Well, the old media and new media have been all over the $442K that AIG spent on a "retreat" for its top sales agents at a fancy California spa just a week before the Feds floated them a $85B loan. (Or was it a "loan"?)
I'm sure that all the high, low, and medium dudgeon that this spending has inspired would be even higher if all those dudgeon-ers checked out the St. Regis Resort.
Situated high on a bluff overlooking the majestic Pacific Ocean, stands a landmark resort of legendary proportions. Located midway between Los Angeles and San Diego, the Tuscan-inspired St. Regis Resort, Monarch Beach is devoted to the pursuit of service and elegance with a seamless blend of comfort and technology.
I can't really figure out what the legendary proportions they're talking about are - nor can I figure out what a seamless blend of comfort and technology is.
But I can pretty much guarantee that, at least on an absolute basis, the AIG spending was not all that extreme. I don't know how many sales people were on the jaunt, so on a per capita basis this might have been a wild one. But in absolute terms, this one was not of legendary proportions.
Winners' Circle. President's Club. Golden Eagles.
Whatever they call it, posh vacations as a reward for sales performance are nothing new.
And one year, when I was at Genuity, I even got to participate in one.
It was 2001, and the company was already in the slip, stumble, and fall that ended with Genuity's bankruptcy.
I don't know whether they had room in the inn - the Mandele Bay in Lanai, Hawaii - because not enough sales people made their number, or because they'd decided ahead of time to bring some non-sales folks along. In any case, I was one of a couple of dozen "civilians" chosen as in iLeader (i as in "Internet," get it: we were an Internet Services Provider), and invited to come along with a companion of choice.
My first thought was, 'even in paradise, spending a week with a hundred Genuity sales people is my idea of a nightmare.' But once I found out that a couple of my friends had also been tapped, things started to look up.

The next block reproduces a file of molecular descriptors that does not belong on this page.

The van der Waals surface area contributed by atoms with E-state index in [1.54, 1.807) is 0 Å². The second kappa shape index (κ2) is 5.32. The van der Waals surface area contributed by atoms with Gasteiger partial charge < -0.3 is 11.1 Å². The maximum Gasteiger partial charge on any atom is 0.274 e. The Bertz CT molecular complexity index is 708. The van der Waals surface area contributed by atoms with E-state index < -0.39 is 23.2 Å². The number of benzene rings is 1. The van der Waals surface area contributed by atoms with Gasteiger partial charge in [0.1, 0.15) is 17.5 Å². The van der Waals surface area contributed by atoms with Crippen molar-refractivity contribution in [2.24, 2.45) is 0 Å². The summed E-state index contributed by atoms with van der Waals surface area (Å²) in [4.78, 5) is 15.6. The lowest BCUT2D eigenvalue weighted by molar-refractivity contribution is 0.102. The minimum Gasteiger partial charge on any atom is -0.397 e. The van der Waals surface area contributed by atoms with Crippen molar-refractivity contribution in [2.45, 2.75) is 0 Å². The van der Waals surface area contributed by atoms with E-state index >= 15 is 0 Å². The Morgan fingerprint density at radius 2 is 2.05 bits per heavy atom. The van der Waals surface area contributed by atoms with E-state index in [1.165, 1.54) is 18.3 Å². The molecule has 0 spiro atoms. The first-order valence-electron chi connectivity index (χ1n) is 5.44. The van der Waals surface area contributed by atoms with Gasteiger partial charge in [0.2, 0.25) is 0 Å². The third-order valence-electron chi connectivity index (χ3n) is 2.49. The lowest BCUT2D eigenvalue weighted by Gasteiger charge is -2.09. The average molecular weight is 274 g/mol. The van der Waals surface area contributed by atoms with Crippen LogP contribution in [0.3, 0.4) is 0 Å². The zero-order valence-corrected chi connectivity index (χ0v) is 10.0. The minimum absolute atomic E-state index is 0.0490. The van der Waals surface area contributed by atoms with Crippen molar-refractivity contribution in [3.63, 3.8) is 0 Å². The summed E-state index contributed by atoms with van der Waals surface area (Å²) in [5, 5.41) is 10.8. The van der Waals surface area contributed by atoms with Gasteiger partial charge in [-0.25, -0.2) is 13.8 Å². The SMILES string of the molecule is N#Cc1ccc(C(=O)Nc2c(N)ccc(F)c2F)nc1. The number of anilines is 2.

All I needed to do was find a companion.
If the week had initially been my idea of a nightmare, it was my husband's idea of an unmitigated horror. So I invited my sister Trish. As Trish was the mother of a then 4 year old, I thought she'd take a pass, and I'd be able to pass the invite on to my sister Kath, thereby gaining sister brownie points going and coming. In either case, I was assured of an ace traveling companion with whom I could shut the door of the room and make complete fun of everything that was happening.
Anyway, Trish jumped at the chance for a luxe vacation, and off we went.
The resort was nothing short of fabulous. We were wined and dined, dined and wined, then wined and dined again. Not to mention the whale watch, jeep drive through the mountains, shopping trip to Maui, and spa treatments. Golf, tennis, horseback riding: all free. We had a full menu to pick from, and if all we wanted to do was hang by the pool and get served slushy drinks, that was fine, too.
One night, there was a luau - and just to make sure that we got into the spirit, we all got our pick of a sarong or Hawaiian shirt.
Another night, we had a picnic on the lawn, with a Michael McDonald concert and fireworks.
And the swag?
Let's see: binoculars, golf shirts, tote bags, beach blanket, quilt, specially-designed bowl, beach chairs. All of which was FedExed back home so that we wouldn't have to wait a day for it.
The only crappy gift was the iLeader Award.
I saw those pale blue Tiffany boxes and thought, this might be good. Too bad it was a lousy glass paperweight, etched with my name and my designation as iLeader. The only use I could think of for it was murder weapon. I think I left it in the hotel room.
Other than that....
What a week!
And tax free, to boot. All we had to do to make in non-tax free was go to a breakfast meeting and listen to a couple of sales guys talk about their success. Definitely worth the price of admission -especially when the price of admission was ZERO.
Every once in a while, one of us would estimate how much this whole shebang was costing the company, and the best guess was $10K/couple. At 100 couples, that would have been a cool $1M, which easily trumps the measly $442K spent by AIG.
And every once in a while, one of us would ask - rhetorically, of course - why a company that was losing money hand over fist was spending money hand over fist. Did the right hand even know what the left hand was doing?
The answer, of course, was that almost all the money had been committed way before, and there was no way out.
Sure, Genuity could have saved the marginal cost of airfare (and of sending all the swag back home FedEx, even though it absolutely, positively didn't have to get their overnight).
So it was, no doubt, with the AIG sales trip.
Absolutely, positively, someone in executive management should have stopped this event in its tracks. Bad timing, bad taste, bad luck, and absolutely, positively rancidly bad publicity.
But were they spending part of "our" $85B on a let them eat cake, smoke cigars, golf, and get a seaweed massage boondoggle?
At the margin, maybe. But no doubt most of the money on this junket was long since spent.
Now, of course, it's out there for all to see, for all to criticize, and for all to exploit to foment "the masses" to call for rolling tumbrels and heads on pikes.
Hey, I like class warfare as much as the next guy, but where does this one all end? With the sound of Madame Dafarge's knitting needles, clicking away?